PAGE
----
of all the returning
migrants, full of stories
about tropical fruits
and sunny days and
nights among the
trumpet vines and
on the Gulf of Mexico.
And Oh, my dear,
I’m a changing
mixture of contentment,
happiness and power.
With every day you’re
both further away and near.
Like water, I find
I’ve let the shovel handle fill
my hand, and bent
my back to the bloody work
you left for me,
stabbing deep in
pain’s dark soil
’til the blisters broke,
again and again.
I am here. Standing.
And oh, my dear, look:
Spring has come again
Note: This is from five years ago. A lot has happened since, and the woman I was talking to here has died. We were together for 50 years, and my life is a stranger to me now. But I’m back in a similar frame of mind. Perhaps this is just me, needing the solitude of exploration and the wild mountains from time to time. Actually, there is no “perhaps” about it.
Remember this: I still love you.
I still love you, but there are times, like now, I bleed inside, realize I’ve forgotten myself,
Or left chunks behind, or sold pieces of my soul
Too cheaply and must go and find and buy back,
No matter how sad and worn they are now.
I feel like the Tin Man with joints rusted in the rain;
The Cowardly Lion tired of being afraid;
The Scarecrow wanting to burn the bureaucratic straw
That’s stuffed in my head instead of brains.
Weary of those around of shocking dreariness,
Shallow people obsessed with silly things, fearful drones.
I still love you, but want to be alone sometimes;
I still love you, but I wonder these days what I’ve missed,
What one thing I can still do well.
I still love you, yet want to beat my wings against the cage of comfort
And embrace everything, and everyone, and taste each moment.
I still love you, yet know you’ll never share why I am drenched
In awe by the terrible beauty of deep space, of Shakespeare, of solitude.
I still love you, despite things you don’t understand, because
You are still there, loving me as you have forever.
We know each other deeply, truthfully, with
Forgiveness and amusement and tolerance and passion.
But that makes me uneasy, too. Guilty. Resentful. I don’t know why.
Comfort is a trap, sometimes;
Resistance is the Enemy.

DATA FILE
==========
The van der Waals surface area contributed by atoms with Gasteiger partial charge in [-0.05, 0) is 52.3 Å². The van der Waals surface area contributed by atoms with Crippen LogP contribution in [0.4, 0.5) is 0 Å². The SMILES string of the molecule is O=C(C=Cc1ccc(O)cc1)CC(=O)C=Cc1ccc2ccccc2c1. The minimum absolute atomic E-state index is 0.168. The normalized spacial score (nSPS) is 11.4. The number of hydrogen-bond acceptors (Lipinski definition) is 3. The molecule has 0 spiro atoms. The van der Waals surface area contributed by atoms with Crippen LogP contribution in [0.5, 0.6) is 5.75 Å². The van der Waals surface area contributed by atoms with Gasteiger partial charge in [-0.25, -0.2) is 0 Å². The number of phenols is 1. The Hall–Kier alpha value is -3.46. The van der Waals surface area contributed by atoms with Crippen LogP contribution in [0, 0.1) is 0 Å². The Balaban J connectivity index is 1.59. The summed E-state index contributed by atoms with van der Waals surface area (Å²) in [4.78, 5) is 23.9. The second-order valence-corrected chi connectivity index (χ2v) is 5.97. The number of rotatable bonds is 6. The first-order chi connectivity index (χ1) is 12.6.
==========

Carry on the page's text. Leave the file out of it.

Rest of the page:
Not you. Not ever you.
I still love you, even though I may move on ahead for a while, out of sight, through the mountains.
I still love you, though I need to know that who I am exists without constant validation.
It isn’t always good, and can be a distraction like the song of any
Of the Muses, sung at the wrong time.
I still love you,
So do not be sad.
I may be lost at times, and I will stumble
And happen onto strange and beautiful things.
Note: Don’t be alarmed. I am OK. This poem deals with something that happened nearly a year ago.. It will be in a collection soon to be published, but as I prepare the pieces, I find there are still loose ends in my heart that need to be tied up by remembering. This was one.
Death is not bitter death is a silence But dying is bitter. Dying is hard. With you, it was the sound.
It was like drowning, no detail spared, in slow motion…
with metastases of cancer that filled the lungs and grew, sending out ghastly spawn to live in bone and brain. The awful sound of drowning, frail breastbone lifting heart refusing to stop mind full of phantasms from opiates, the price for masking the pain,that terrified you.
The sound of drowning, but at least you did not feel your body chewing on itself, wasting away, fading from this life leaving me behind, leaving us all behind, one thousand gasps through water, and then more thousands.
Death is not bitter… death is a silence But, dying is bitter. Dying is full of the noise of the going out. It was the sound of the last hours— it haunts me, the sound of your struggle, the death rattle…. A bland phrase, nothing like the real thing.
It was a drowning, drowning slowly inevitably, the lungs full of fluids of the metastases of cancer that ravage the lungs and scatter foul seeds, ghastly, evil children to live in bone and brain.
The relentless sounds of drowning, your frail breastbone lifting heart refusing to stop. Morphine hid the pain but took your mind, filled it full of phantasms but lay a warm blanket over pain
But the lungs were full and drowned you deep in dreamy waters, hours after your spirit had abandoned the failing husk. An old friend said you visited, in a dream hours before you were pronounced. You had a spirit body, she said, alive and vigorous and young, happy, dressed in spring clothes and driving a sky-blue convertible.
While I listened to the rising dreamy waters, rattling, you had already gone. It was a comfort to learn you had escaped, and had driven away on the great adventure. In bright sunshine in a blue convertible, like the one you had when we met 50 years before.
The quality of these trees, green height; of the sky, shining, of
water, a clear flow; of the rock, hardness
And reticence: each is noble in its quality. The love of freedom
has been the quality of Western man.
There is a stubborn torch that flames from Marathon to Concord,
its dangerous beauty binding three ages